Déby’s utterly cynical support for trying Habré has nothing to do with showing himself to be a supporter of the human rights violated by his predecessor, and everything to do with suppressing a continuing political rival. Former President Habré was given asylum in Senegal where he lived comfortably, never displaying any sign of remorse and arrogantly dismissive of all efforts to bring him to trial.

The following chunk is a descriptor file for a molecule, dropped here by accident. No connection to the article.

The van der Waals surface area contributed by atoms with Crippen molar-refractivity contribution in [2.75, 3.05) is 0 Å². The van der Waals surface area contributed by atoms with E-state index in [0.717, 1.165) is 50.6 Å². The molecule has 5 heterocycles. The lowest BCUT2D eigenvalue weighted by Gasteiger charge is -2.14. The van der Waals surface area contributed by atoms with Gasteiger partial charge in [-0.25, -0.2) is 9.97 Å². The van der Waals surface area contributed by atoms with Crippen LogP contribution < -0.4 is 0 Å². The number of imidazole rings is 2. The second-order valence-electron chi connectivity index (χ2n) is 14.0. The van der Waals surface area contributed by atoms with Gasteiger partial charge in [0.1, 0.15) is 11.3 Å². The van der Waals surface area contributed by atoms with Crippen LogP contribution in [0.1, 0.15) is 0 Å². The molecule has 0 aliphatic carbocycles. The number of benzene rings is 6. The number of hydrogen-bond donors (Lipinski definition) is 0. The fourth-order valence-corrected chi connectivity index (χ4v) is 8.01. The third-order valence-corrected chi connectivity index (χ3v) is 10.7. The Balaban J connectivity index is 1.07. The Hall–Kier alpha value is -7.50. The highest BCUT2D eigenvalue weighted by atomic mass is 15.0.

The trial itself, while a moral necessity and a forum for justice for Habré’s thousands of victims, has provided an opportunity for more political theater. Habré has always maintained that he is a political martyr. By being forcibly compelled to enter the courtroom, by refusing to speak to emphasize his refusal to recognize the court’s jurisdiction, and by his defense team’s insulting failure to show up, he demonstrates his complete contempt for the proceedings of this African court and “plays to the gallery” of his supporters. His behavior is a continued tactic intended to diminish the courage and stature of those key survivors and witnesses who will speak against him.